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Westgate Conservancy, northern Kenya– the Grevy’s Zebra (Equus Grevy) is in trouble, there are only 2812 known animals left, a number well down from ~15,000 in the 1970’s. Officially listed as an endangered species by the International Union for Conservation of Nature,a primary threat to the species is land degradation from over-grazing of livestock. The distance between available grazing areas and water for the zebras has increased, so Grevy's mothers are forced to make long and more frequent journeys to drink, resulting in high foal mortality. Repeated droughts in East Africa in recent years only add to the environmental pressures on survival of this species.

The Grevy’s Zebra Trust (GZT) is a Kenyan independent wildlife conservation trust that is actively working with conservancies and communities within the Grevy’s habitat area to ensure the survival of this special zebra species. The main aim of these conservancies is to increase community engagement in wildlife protection while finding new ways to maintain their pastoral way of life.

My journey in August 2018 to document the Grevy’s Zebra began at the GZT permanent field camp in Westgate Community Conservancy one of the three regions that the GZT monitors. Over a 10-day period I travelled extensively, especially in the El Barta region, before completing my work at the Melako Community Conservancy. Through these images my aim is to tell the story, not only of the zebra and the work of the GZT but also of the land, its people and their evolving participation in the conservation process.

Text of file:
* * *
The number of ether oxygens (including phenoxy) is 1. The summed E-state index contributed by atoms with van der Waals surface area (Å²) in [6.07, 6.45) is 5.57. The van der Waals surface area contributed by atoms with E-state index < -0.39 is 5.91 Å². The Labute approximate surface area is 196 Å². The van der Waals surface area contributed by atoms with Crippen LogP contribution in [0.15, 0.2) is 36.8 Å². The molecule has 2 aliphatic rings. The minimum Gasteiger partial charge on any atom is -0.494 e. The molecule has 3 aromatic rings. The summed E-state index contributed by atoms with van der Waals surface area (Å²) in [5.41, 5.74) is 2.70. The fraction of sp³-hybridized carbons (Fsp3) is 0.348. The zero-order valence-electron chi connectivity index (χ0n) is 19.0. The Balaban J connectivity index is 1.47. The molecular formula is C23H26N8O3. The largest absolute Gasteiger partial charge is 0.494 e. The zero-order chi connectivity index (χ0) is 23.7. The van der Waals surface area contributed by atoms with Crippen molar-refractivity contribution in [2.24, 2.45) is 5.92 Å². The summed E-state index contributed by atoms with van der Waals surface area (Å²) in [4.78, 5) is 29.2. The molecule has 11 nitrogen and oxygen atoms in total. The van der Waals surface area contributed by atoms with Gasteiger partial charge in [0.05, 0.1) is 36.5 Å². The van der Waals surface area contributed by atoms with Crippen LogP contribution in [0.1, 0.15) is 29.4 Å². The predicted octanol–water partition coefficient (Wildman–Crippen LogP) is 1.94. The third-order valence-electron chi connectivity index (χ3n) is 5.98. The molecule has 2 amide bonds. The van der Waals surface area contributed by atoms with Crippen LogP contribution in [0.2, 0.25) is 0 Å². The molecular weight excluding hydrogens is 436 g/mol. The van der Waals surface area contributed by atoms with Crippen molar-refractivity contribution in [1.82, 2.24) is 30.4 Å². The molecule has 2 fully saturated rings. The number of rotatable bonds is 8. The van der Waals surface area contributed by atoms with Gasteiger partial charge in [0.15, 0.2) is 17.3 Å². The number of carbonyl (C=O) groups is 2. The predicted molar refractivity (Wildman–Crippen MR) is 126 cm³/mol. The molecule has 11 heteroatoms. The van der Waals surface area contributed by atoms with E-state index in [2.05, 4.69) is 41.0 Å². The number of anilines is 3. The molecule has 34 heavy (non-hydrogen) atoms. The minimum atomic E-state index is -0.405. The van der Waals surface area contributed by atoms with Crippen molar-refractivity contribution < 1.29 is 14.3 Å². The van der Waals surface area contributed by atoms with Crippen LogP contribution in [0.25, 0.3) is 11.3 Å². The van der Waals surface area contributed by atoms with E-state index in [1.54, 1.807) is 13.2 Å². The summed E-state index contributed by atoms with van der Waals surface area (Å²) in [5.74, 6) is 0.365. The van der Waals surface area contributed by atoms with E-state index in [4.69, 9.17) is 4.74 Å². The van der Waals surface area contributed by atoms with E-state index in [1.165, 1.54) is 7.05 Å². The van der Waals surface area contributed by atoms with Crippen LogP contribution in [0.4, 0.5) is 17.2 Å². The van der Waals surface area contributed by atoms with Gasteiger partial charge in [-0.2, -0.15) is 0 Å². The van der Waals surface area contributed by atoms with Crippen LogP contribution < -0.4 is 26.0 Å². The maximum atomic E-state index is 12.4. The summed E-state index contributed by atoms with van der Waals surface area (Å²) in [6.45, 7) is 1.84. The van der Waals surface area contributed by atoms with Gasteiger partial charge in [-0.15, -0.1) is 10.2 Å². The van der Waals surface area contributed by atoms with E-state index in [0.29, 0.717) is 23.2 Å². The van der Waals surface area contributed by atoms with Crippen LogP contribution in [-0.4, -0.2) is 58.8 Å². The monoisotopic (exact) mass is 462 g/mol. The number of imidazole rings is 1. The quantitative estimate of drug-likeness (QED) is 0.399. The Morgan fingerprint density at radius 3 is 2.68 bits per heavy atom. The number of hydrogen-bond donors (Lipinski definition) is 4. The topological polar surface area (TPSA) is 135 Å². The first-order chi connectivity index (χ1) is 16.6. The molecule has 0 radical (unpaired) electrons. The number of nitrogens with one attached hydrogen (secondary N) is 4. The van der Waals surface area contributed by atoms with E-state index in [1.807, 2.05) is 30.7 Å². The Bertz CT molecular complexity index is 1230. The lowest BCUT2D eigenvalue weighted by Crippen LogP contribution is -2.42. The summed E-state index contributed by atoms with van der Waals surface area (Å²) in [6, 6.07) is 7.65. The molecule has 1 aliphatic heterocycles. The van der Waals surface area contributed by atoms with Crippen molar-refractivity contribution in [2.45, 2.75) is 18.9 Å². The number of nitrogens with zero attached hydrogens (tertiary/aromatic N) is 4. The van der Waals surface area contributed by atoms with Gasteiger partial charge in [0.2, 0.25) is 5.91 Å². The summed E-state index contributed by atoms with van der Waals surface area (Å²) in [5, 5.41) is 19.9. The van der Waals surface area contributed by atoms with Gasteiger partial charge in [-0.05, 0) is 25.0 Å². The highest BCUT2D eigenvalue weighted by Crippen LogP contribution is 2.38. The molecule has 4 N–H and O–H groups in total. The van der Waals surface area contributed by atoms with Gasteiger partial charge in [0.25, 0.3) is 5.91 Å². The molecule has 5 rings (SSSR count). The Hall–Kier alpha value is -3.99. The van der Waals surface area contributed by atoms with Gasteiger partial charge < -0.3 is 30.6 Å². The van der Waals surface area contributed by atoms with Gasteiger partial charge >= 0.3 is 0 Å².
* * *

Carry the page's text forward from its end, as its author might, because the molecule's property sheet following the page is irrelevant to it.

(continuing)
I witnessed the education of the next generation of land managers, young ‘Grassland warriors’, drove rugged roads with armed ‘GZT Ambassadors’ and walked dusty trails alongside ‘Camel patrol warriors’. Data about Zebra sightings is entered into a bespoke smart phone app provided by the GZT and downloaded by an environmental scientist. These were ‘down in the dirt’, long, hot days spent with a dedicated group of inspiring local conservationists. To find out more about the GZT trust visit